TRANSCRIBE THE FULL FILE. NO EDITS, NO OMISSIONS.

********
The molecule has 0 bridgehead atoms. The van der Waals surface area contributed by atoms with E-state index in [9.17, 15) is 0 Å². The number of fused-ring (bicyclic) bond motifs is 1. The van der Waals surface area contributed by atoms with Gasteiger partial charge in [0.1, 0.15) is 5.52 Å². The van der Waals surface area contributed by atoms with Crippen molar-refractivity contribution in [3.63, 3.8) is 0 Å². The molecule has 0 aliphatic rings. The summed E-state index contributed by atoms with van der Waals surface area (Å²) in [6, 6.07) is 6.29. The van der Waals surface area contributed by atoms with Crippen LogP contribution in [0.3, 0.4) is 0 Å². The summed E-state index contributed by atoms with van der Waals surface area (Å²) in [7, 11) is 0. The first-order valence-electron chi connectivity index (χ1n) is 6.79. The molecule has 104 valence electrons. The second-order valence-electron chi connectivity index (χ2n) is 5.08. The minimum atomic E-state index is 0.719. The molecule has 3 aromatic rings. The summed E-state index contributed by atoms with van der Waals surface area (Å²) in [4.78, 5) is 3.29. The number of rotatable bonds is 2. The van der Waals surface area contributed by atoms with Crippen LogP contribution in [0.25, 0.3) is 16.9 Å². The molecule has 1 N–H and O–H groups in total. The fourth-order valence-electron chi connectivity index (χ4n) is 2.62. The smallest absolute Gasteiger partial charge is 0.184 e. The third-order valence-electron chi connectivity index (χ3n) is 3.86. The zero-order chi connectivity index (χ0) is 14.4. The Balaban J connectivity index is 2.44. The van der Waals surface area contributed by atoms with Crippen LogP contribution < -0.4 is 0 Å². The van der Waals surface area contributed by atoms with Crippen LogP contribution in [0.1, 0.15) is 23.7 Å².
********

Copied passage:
The molecule has 0 bridgehead atoms. The van der Waals surface area contributed by atoms with E-state index in [9.17, 15) is 0 Å². The number of fused-ring (bicyclic) bond motifs is 1. The van der Waals surface area contributed by atoms with Gasteiger partial charge in [0.1, 0.15) is 5.52 Å². The van der Waals surface area contributed by atoms with Crippen molar-refractivity contribution in [3.63, 3.8) is 0 Å². The molecule has 0 aliphatic rings. The summed E-state index contributed by atoms with van der Waals surface area (Å²) in [6, 6.07) is 6.29. The van der Waals surface area contributed by atoms with Crippen LogP contribution in [0.3, 0.4) is 0 Å². The summed E-state index contributed by atoms with van der Waals surface area (Å²) in [7, 11) is 0. The first-order valence-electron chi connectivity index (χ1n) is 6.79. The molecule has 104 valence electrons. The second-order valence-electron chi connectivity index (χ2n) is 5.08. The minimum atomic E-state index is 0.719. The molecule has 3 aromatic rings. The summed E-state index contributed by atoms with van der Waals surface area (Å²) in [4.78, 5) is 3.29. The number of rotatable bonds is 2. The van der Waals surface area contributed by atoms with Crippen LogP contribution in [0.25, 0.3) is 16.9 Å². The molecule has 1 N–H and O–H groups in total. The fourth-order valence-electron chi connectivity index (χ4n) is 2.62. The smallest absolute Gasteiger partial charge is 0.184 e. The third-order valence-electron chi connectivity index (χ3n) is 3.86. The zero-order chi connectivity index (χ0) is 14.4. The Balaban J connectivity index is 2.44. The van der Waals surface area contributed by atoms with Crippen LogP contribution < -0.4 is 0 Å². The van der Waals surface area contributed by atoms with Crippen LogP contribution in [0.1, 0.15) is 23.7 Å².